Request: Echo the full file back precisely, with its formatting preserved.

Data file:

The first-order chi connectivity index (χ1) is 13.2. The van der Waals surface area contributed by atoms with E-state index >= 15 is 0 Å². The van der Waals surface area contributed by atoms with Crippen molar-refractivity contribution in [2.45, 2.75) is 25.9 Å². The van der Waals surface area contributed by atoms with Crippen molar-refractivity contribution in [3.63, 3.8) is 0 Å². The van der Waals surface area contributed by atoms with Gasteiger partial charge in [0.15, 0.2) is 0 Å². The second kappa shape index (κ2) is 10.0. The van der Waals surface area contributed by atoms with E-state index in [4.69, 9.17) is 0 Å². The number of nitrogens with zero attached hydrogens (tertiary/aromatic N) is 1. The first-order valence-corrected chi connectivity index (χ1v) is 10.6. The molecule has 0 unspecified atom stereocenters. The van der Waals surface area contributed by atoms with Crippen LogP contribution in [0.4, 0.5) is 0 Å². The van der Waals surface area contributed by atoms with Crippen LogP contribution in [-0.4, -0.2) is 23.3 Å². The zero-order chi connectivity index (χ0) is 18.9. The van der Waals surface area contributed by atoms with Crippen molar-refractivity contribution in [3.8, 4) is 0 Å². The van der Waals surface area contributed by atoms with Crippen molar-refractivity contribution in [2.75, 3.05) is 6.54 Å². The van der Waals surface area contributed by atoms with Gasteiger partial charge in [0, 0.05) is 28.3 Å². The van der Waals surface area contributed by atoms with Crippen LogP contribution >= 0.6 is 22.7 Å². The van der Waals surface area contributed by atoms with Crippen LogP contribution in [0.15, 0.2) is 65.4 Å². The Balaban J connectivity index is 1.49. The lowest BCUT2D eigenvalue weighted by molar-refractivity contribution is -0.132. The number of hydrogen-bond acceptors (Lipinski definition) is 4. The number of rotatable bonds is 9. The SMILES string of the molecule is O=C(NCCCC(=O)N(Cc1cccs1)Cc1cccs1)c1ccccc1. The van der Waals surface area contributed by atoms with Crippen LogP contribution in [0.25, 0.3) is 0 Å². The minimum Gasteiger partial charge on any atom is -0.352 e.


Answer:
The first-order chi connectivity index (χ1) is 13.2. The van der Waals surface area contributed by atoms with E-state index >= 15 is 0 Å². The van der Waals surface area contributed by atoms with Crippen molar-refractivity contribution in [2.45, 2.75) is 25.9 Å². The van der Waals surface area contributed by atoms with Crippen molar-refractivity contribution in [3.63, 3.8) is 0 Å². The van der Waals surface area contributed by atoms with Gasteiger partial charge in [0.15, 0.2) is 0 Å². The second kappa shape index (κ2) is 10.0. The van der Waals surface area contributed by atoms with E-state index in [4.69, 9.17) is 0 Å². The number of nitrogens with zero attached hydrogens (tertiary/aromatic N) is 1. The first-order valence-corrected chi connectivity index (χ1v) is 10.6. The molecule has 0 unspecified atom stereocenters. The van der Waals surface area contributed by atoms with Crippen LogP contribution in [0.4, 0.5) is 0 Å². The van der Waals surface area contributed by atoms with Crippen LogP contribution in [-0.4, -0.2) is 23.3 Å². The zero-order chi connectivity index (χ0) is 18.9. The van der Waals surface area contributed by atoms with Crippen molar-refractivity contribution in [3.8, 4) is 0 Å². The van der Waals surface area contributed by atoms with Crippen molar-refractivity contribution in [2.75, 3.05) is 6.54 Å². The van der Waals surface area contributed by atoms with Gasteiger partial charge in [0, 0.05) is 28.3 Å². The van der Waals surface area contributed by atoms with Crippen LogP contribution >= 0.6 is 22.7 Å². The van der Waals surface area contributed by atoms with Crippen LogP contribution in [0.15, 0.2) is 65.4 Å². The Balaban J connectivity index is 1.49. The lowest BCUT2D eigenvalue weighted by molar-refractivity contribution is -0.132. The number of hydrogen-bond acceptors (Lipinski definition) is 4. The number of rotatable bonds is 9. The SMILES string of the molecule is O=C(NCCCC(=O)N(Cc1cccs1)Cc1cccs1)c1ccccc1. The van der Waals surface area contributed by atoms with Crippen LogP contribution in [0.25, 0.3) is 0 Å². The minimum Gasteiger partial charge on any atom is -0.352 e.